“How did I get here?” I asked myself as I wrote in my tent, by the bluish white light of an LED headlamp. It was after “Missionary Midnight” – 9 p.m., the time when the generator gets turned off. Somehow, I found myself working as an automotive instructor on a short-term mission project in the middle of rural Mozambique.
For the most part, it was relatively quiet. Traffic noise is all but non-existent there. But every now and then in the middle of the night, the scream of a bush baby would awaken me from slumber.
Fortunately for me, it was dry season when I was there in August, and the daytime and evening temperatures were much like early fall in southern Alberta, so living so close to the elements was not too much of a hardship. The terrain is rolling and often covered with flat-topped trees and bush. I shimmed up the end of my bed frame, as the whole campsite sloped slightly towards the river.
The air was sporadically filled with smoke. During that time of the year Mozambique burns, the country’s inhabitants being at the mercy of the winds. Sometimes, I breathed shallowly, trying to avoid the inevitable aftertaste that comes with murky air.
Quite a contrast from Calgary and it often seemed very far away.
I was on the Strategic Action Mission Ministries (SAM Ministries) farm in Mozambique for a month, working through an organization called Mercy Tech Mission (MTM). Its goal is to work alongside and train local workers so that when the short-term mission team leaves, new skills are left behind that will improve the quality of life in those communities.
But despite anyone’s best intentions, it is not possible to arrive in a foreign country and immediately make a difference. First you need to learn about the country and its people and they need to learn about you.
When I arrived, I was warmly greeted by Dwight Lagore, SAM’S mission director, at the airport in Chimoio. “This is a long way from Canada,” I quipped.
“If it were close, everyone would be here,” answered Lagore, with a smile.
He and his wife, Lynn, both come from missionary backgrounds. They initially sought positions in the secular world – Dwight in a food distribution company, and Lynn as a nurse. But it was hard to get past the missionary roots, and they answered the call where there was great need – Mozambique in the early 1990s – a country torn apart by years of civil war, a country that still bears the scars and wounds of the conflict. “The first couple of years were pretty tough,” Lagore said, “and it almost ended our marriage.”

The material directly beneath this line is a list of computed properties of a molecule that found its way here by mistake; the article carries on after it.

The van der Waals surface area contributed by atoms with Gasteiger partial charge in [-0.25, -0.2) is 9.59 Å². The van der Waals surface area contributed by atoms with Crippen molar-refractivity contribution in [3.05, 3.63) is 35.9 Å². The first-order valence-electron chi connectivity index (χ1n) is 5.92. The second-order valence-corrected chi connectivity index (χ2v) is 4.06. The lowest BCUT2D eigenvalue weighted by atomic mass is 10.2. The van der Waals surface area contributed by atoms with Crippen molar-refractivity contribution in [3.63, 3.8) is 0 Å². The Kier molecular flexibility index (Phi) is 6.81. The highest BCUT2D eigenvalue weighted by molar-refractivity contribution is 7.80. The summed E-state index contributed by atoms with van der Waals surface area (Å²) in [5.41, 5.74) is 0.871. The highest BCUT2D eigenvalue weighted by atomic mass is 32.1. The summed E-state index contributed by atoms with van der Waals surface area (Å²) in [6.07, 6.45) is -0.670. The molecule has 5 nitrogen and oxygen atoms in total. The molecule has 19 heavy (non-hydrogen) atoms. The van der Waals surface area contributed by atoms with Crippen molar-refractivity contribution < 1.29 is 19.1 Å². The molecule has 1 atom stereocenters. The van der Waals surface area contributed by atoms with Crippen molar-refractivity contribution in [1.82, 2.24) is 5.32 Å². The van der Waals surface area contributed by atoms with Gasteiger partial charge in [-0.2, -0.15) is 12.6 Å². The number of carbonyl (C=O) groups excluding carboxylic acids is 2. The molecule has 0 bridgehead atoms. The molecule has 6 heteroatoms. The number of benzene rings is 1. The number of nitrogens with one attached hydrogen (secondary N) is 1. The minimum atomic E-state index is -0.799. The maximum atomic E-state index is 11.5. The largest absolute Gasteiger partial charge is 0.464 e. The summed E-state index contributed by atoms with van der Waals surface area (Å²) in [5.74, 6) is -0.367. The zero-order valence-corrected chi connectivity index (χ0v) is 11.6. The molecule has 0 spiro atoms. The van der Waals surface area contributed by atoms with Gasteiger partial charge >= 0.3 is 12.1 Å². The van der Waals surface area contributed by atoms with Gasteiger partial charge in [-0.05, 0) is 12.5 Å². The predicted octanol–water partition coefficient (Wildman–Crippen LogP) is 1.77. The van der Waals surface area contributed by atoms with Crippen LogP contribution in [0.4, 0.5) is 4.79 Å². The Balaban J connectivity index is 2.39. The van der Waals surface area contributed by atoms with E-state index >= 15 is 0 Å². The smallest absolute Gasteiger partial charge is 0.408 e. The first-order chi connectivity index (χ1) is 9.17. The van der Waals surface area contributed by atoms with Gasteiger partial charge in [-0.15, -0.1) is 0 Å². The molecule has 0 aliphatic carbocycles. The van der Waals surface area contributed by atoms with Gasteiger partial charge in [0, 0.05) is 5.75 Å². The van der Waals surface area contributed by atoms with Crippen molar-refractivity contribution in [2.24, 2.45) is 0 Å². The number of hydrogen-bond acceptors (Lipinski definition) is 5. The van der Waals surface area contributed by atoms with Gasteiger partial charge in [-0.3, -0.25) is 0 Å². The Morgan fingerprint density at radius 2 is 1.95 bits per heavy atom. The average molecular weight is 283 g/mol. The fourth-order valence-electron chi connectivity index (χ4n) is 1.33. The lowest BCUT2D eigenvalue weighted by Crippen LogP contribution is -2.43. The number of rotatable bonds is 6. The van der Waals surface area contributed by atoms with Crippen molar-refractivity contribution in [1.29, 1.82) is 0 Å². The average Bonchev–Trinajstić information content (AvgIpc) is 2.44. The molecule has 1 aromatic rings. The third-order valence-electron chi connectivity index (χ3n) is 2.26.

Despite uncounted trials with the government, the SAM farm has managed to survive, sitting on 9.5 square kilometers of wooded land, in Manica province. The farm itself employs about 50 people, with workers tending livestock, others building with wood and brick.
“The farm is a holistic mission base, focused on leadership training (of the Mozambique people), and addresses the needs of the people as we encounter them. Spiritually sound, intellectually sound, physically sound. Love your neighbour – you can’t love God and not love your neighbour,” Lagore said. The key work is to develop a person’s potential – help people to help themselves, and go into situations with a view toward a hand up versus a hand out.
Employment on the farm not only provides wages for those who otherwise would have very few opportunities, it also gives hope and encouragement to those who have a tough life in the bush of Mozambique.
Dwight and Lynn asked the people what they needed. The response was: “Health and school.” The work started in earnest – a feeding program for school children and orphans. “We saw that kids were malnourished going to school. We started with milk and an egg, and now it’s a meal of corn, beans, and vegetables for about 300 kids,” Lynn said.
A health class was started, and from this modest beginning, three health posts have been built – health being a major component of the leadership course.
The mission also indirectly cares for about 1,400 orphans through local churches and pastors. Because of the size of the task, there is great need to motivate community leaders to help look after these kids. The women’s ministry reaches about 4,000 people, and focuses on literacy, health and crafts to help they earn additional income for the family.